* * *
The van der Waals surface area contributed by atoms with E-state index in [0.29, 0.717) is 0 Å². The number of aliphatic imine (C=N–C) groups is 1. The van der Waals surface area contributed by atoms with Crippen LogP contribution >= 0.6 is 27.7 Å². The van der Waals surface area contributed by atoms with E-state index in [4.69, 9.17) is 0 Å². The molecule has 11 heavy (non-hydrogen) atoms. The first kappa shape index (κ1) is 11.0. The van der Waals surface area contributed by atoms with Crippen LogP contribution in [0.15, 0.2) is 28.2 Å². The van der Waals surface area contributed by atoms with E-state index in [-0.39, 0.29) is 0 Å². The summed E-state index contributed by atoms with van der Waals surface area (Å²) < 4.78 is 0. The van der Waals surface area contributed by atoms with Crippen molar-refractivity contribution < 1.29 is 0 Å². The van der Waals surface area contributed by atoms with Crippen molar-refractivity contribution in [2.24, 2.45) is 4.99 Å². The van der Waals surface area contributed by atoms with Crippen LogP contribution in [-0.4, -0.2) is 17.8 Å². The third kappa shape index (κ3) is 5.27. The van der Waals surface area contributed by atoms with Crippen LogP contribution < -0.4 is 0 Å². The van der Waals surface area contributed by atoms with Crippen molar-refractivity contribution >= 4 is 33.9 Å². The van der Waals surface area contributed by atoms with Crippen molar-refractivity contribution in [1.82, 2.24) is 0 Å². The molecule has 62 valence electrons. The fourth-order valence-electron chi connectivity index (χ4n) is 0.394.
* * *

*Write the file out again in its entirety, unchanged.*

The van der Waals surface area contributed by atoms with E-state index in [0.29, 0.717) is 0 Å². The number of aliphatic imine (C=N–C) groups is 1. The van der Waals surface area contributed by atoms with Crippen LogP contribution >= 0.6 is 27.7 Å². The van der Waals surface area contributed by atoms with E-state index in [4.69, 9.17) is 0 Å². The molecule has 11 heavy (non-hydrogen) atoms. The first kappa shape index (κ1) is 11.0. The van der Waals surface area contributed by atoms with Crippen LogP contribution in [0.15, 0.2) is 28.2 Å². The van der Waals surface area contributed by atoms with E-state index in [-0.39, 0.29) is 0 Å². The summed E-state index contributed by atoms with van der Waals surface area (Å²) < 4.78 is 0. The van der Waals surface area contributed by atoms with Crippen molar-refractivity contribution < 1.29 is 0 Å². The van der Waals surface area contributed by atoms with Crippen molar-refractivity contribution in [2.24, 2.45) is 4.99 Å². The van der Waals surface area contributed by atoms with Crippen LogP contribution in [-0.4, -0.2) is 17.8 Å². The third kappa shape index (κ3) is 5.27. The van der Waals surface area contributed by atoms with Crippen LogP contribution < -0.4 is 0 Å². The van der Waals surface area contributed by atoms with Crippen molar-refractivity contribution >= 4 is 33.9 Å². The van der Waals surface area contributed by atoms with Crippen molar-refractivity contribution in [1.82, 2.24) is 0 Å². The molecule has 62 valence electrons. The fourth-order valence-electron chi connectivity index (χ4n) is 0.394.